As I ate in silence, I closed my eyes and tried to savor each bite, listening in on the conversation to the right. Two older women rambled and repeated themselves, and I felt as though they were saying words, but not really communicating. Perhaps as you get older, all you really need in a friend is company, not conversation.

To my left, two women barely older than me fawned over an infant, and when I turned in their direction, the baby smiled momentarily (I’d like to think) at me.

I filled another spoon and thought about what I was doing the city, thought about how I’m interviewing for a new job and sat in the feelings of confusion, self-doubt, excitement, guilt, and anticipation that come with the process.

Nearing the end of my meal, I focused on my food and sought comfort in the crunch of the kikurage mushrooms atop the bowl. Summed simply, the day was complex, and the food soothing.

Ramen Dojo, San Mateo

Last but certainly not least, Ramen Dojo. My brother, Mackhai, and his girlfriend, Alyssa, had been spending the weekend with me and this was our last meal before I dropped them off to catch BART back to Berkeley.

We were eating at an odd hour and we lounged outside, chatting about this and that. They’re both intentional conversationalists, and at this point, I was running out of things to say and to ask. We’ve left few stones unturned at this point, and I wonder what we’ll talk about the next weekend we spend together.

Once seated, I ordered the pork flavor, and the bowls came out pouring garlic-scented perfume. I nudged the whole cloves aside, and readied my first bite. Here, the details are important. A few noodles, one green chive, broth. I followed the spoonful by eating an eighth of the flavored egg and finally, the pork. It melted against my tongue.

The broth was not as creamy as traditional tonkotsu broth is meant to be, though to be fair, I think the restaurant calls it garlic pork for that reason. Otherwise, this was by far my favorite ramen out of the three.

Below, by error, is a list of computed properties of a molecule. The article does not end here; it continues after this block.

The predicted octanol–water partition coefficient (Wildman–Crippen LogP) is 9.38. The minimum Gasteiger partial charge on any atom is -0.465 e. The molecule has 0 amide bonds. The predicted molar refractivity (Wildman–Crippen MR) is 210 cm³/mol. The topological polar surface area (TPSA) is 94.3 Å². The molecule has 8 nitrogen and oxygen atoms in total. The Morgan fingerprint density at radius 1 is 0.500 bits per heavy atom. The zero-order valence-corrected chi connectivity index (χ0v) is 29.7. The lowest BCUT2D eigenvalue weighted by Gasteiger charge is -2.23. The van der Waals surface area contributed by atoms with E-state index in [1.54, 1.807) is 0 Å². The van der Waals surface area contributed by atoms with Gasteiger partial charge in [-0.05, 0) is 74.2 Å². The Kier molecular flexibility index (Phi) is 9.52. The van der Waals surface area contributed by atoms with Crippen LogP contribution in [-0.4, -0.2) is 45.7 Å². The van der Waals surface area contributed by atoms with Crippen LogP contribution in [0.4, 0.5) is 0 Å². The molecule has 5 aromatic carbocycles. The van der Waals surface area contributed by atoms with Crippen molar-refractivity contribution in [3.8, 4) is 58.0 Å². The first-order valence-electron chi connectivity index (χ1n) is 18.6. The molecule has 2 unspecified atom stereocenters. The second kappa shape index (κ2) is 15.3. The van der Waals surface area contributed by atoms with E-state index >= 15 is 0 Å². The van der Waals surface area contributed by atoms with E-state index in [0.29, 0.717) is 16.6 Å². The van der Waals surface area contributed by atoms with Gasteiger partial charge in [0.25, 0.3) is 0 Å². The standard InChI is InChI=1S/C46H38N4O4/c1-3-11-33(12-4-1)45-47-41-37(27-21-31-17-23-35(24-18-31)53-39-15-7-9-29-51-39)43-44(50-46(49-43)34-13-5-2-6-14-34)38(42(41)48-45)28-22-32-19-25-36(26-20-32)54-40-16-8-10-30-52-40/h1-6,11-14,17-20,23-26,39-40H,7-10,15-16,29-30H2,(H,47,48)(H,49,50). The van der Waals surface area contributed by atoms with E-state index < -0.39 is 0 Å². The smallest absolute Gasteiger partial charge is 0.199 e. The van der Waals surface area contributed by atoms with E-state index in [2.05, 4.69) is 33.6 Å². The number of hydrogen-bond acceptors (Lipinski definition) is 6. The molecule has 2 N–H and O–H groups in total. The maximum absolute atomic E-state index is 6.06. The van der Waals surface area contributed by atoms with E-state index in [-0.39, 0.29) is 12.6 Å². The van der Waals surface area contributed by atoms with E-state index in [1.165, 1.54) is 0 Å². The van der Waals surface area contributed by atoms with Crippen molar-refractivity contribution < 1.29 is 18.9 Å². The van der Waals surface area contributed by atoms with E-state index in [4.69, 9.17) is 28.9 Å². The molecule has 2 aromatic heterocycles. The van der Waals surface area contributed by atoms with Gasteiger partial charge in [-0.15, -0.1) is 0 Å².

As we eat, I mentioned that my sister and her significant other have already discussed marriage (though briefly), and Mackhai and Alyssa looked at each other slyly. One of them asked why they shouldn’t talk about marriage so early in a relationship, and I realized suddenly, and much too slowly, that they’ve been having the conversation for weeks.

I summoned my wise-older-sister voice and explained that talking about marriage often stirs up images of a picturesque wedding day and that humans are visual creatures. Once we have an idea of what getting married looks like, we won’t be able to shake the image. We work towards that “milestone” of a wedding day, and perhaps even more than we are visual, we are goal-oriented.

But marriage really isn’t about the wedding day, is it? It’s about every day that follows, and the first day is so wholly unreflective of the realities that settle in. And though marriage is wonderful, discussing it too soon is like making a broth and pulling it off the stove before it’s ready. Sure, you’ve technically finished cooking and you can definitely still drink it, but you’ll soon find that it falls short and lacks the depth and breadth it should have.

I wrapped up my point, satisfied that they seemed to understand my reasoning and hoped they would take a break from discussing or referencing marriage for at least another year. We finished eating, and my brother drank the soup left in Alyssa’s bowl. We drove to the station, and I hugged both of them.

I drove home in silence and thought about the richness of the meal, thought about the people I love and how I love being in their presence. Maybe next time my sister is in town, I’ll take her there.